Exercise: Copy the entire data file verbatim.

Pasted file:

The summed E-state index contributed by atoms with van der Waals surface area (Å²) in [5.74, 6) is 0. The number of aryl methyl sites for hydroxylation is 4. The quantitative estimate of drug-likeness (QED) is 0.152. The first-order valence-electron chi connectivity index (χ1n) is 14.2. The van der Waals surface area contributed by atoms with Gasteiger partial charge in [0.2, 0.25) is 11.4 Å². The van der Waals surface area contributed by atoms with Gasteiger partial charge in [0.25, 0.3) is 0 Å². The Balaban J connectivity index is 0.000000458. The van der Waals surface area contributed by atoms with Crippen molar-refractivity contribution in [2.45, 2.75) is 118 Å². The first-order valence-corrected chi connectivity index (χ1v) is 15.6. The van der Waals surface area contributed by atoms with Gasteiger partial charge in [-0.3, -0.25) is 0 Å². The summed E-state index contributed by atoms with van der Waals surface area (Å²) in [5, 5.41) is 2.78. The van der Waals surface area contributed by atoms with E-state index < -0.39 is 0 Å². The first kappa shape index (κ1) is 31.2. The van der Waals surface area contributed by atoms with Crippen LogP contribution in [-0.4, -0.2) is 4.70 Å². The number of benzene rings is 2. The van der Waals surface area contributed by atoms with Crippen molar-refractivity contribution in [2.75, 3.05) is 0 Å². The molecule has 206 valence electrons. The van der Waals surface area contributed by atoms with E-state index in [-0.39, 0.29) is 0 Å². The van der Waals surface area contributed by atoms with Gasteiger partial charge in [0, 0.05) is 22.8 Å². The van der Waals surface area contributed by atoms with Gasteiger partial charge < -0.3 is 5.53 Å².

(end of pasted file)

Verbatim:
The summed E-state index contributed by atoms with van der Waals surface area (Å²) in [5.74, 6) is 0. The number of aryl methyl sites for hydroxylation is 4. The quantitative estimate of drug-likeness (QED) is 0.152. The first-order valence-electron chi connectivity index (χ1n) is 14.2. The van der Waals surface area contributed by atoms with Gasteiger partial charge in [0.2, 0.25) is 11.4 Å². The van der Waals surface area contributed by atoms with Gasteiger partial charge in [0.25, 0.3) is 0 Å². The Balaban J connectivity index is 0.000000458. The van der Waals surface area contributed by atoms with Crippen molar-refractivity contribution in [2.45, 2.75) is 118 Å². The first-order valence-corrected chi connectivity index (χ1v) is 15.6. The van der Waals surface area contributed by atoms with Gasteiger partial charge in [-0.3, -0.25) is 0 Å². The summed E-state index contributed by atoms with van der Waals surface area (Å²) in [5, 5.41) is 2.78. The van der Waals surface area contributed by atoms with E-state index < -0.39 is 0 Å². The first kappa shape index (κ1) is 31.2. The van der Waals surface area contributed by atoms with Crippen LogP contribution in [-0.4, -0.2) is 4.70 Å². The number of benzene rings is 2. The van der Waals surface area contributed by atoms with Crippen molar-refractivity contribution in [2.75, 3.05) is 0 Å². The molecule has 206 valence electrons. The van der Waals surface area contributed by atoms with E-state index in [-0.39, 0.29) is 0 Å². The van der Waals surface area contributed by atoms with Gasteiger partial charge in [0, 0.05) is 22.8 Å². The van der Waals surface area contributed by atoms with Gasteiger partial charge < -0.3 is 5.53 Å².